Knives, offensive weapons and the law

A number of different rules apply to knives and offensive weapons and it may not always be immediately obvious what is legal and what isn't.

The law explained

  • it is illegal for anyone, including a shop, to sell a knife of any kind (including cutlery and kitchen knives) to anyone under the age of 18
  • it is illegal to carry a knife in public without good reason, unless it has a folding blade three inches (7.62 cm) or less
  • it is illegal to threaten anyone with any knife or other object
  • the maximum penalty for carrying a knife illegally is four years in prison and an unlimited fine

Offensive weapons

It is an offence to carry an offensive weapon in a public place if you don't have a valid reason to do so.

An offensive weapon is any article that is designed to cause injury to another person or any article being carried with the intention of causing injury to another person.

This means that carrying something that could be viewed as an offensive weapon, and then using it in a threatening way, could mean that you are prosecuted.

The maximum penalty for carrying an offensive weapon is four years imprisonment and a fine.

Banned knives and offensive weapons

There is a complete ban on the sale of certain types of knives categorised as offensive weapons, regardless of their use.

These include:

  • flick knives - where the blade is hidden inside the handle and shoots out when a button is pressed - these are also called switchblades or automatic knives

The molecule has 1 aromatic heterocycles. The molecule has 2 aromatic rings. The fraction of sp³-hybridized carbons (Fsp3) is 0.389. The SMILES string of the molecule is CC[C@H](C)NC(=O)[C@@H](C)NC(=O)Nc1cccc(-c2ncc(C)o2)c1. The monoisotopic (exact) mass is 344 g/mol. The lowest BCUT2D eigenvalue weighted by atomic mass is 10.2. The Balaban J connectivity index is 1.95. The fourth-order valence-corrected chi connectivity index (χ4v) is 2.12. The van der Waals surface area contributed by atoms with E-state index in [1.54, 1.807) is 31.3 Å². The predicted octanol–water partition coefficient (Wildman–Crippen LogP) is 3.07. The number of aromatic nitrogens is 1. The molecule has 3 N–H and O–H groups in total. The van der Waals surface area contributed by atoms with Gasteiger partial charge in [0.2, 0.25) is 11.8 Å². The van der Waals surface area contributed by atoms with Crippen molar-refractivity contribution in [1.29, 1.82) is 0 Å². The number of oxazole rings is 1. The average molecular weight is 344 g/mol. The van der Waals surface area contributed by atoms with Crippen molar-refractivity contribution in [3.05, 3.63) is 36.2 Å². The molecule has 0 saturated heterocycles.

• butterfly knives - where the blade is hidden inside a handle that splits in two around it, like wings or the handles swing around the blade to open or close it
  • disguised knives - where the blade is hidden inside something, like a belt buckle or fake mobile phone
  • push daggers
  • gravity knives
  • 'airport' or stealth knives
  • sword-sticks
  • samurai swords
  • knuckle-dusters
  • hand-claws
  • foot-claws
  • blowpipes or guns
  • kubotan (cylindrical container holding spikes)
  • shuriken (also known as death stars or throwing stars)
  • telescopic truncheons (automatically extending)
  • kusari-gama (sickle attached to a rope, cord or wire)
  • kyoketsu shoge (hook-knife attached to a rope, cord or wire)
  • kusari (weight attached to a rope, cord or wire)
  • straight, side handled or friction-lock truncheons

Police 'stop and search' powers

Police officers have the right to stop and search any person or vehicle if they suspect an offence. This includes illegally carrying a knife or offensive weapon.

Share this page

Feedback

Would you like to leave feedback about this page? Send us your feedback